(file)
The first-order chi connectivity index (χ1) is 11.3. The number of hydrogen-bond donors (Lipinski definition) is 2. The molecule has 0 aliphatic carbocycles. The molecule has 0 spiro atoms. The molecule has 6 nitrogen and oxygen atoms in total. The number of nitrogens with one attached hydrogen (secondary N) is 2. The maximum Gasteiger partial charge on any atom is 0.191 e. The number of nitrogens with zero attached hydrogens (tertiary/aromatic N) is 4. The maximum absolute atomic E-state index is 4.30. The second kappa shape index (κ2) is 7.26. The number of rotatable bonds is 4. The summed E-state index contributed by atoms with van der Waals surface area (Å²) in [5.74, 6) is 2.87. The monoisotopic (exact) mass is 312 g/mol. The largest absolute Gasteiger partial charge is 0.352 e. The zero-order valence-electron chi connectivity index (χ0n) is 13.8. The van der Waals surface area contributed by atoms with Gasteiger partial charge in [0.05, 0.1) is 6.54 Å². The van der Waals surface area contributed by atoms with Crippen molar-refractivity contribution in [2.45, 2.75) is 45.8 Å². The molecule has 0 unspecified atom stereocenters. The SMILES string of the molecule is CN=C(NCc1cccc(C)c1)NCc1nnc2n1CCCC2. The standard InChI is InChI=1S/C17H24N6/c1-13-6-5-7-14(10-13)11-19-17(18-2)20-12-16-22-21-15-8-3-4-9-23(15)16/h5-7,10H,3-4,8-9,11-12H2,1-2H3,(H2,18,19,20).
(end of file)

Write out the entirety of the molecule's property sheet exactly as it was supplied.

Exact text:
The first-order chi connectivity index (χ1) is 11.3. The number of hydrogen-bond donors (Lipinski definition) is 2. The molecule has 0 aliphatic carbocycles. The molecule has 0 spiro atoms. The molecule has 6 nitrogen and oxygen atoms in total. The number of nitrogens with one attached hydrogen (secondary N) is 2. The maximum Gasteiger partial charge on any atom is 0.191 e. The number of nitrogens with zero attached hydrogens (tertiary/aromatic N) is 4. The maximum absolute atomic E-state index is 4.30. The second kappa shape index (κ2) is 7.26. The number of rotatable bonds is 4. The summed E-state index contributed by atoms with van der Waals surface area (Å²) in [5.74, 6) is 2.87. The monoisotopic (exact) mass is 312 g/mol. The largest absolute Gasteiger partial charge is 0.352 e. The zero-order valence-electron chi connectivity index (χ0n) is 13.8. The van der Waals surface area contributed by atoms with Gasteiger partial charge in [0.05, 0.1) is 6.54 Å². The van der Waals surface area contributed by atoms with Crippen molar-refractivity contribution in [2.45, 2.75) is 45.8 Å². The molecule has 0 unspecified atom stereocenters. The SMILES string of the molecule is CN=C(NCc1cccc(C)c1)NCc1nnc2n1CCCC2. The standard InChI is InChI=1S/C17H24N6/c1-13-6-5-7-14(10-13)11-19-17(18-2)20-12-16-22-21-15-8-3-4-9-23(15)16/h5-7,10H,3-4,8-9,11-12H2,1-2H3,(H2,18,19,20).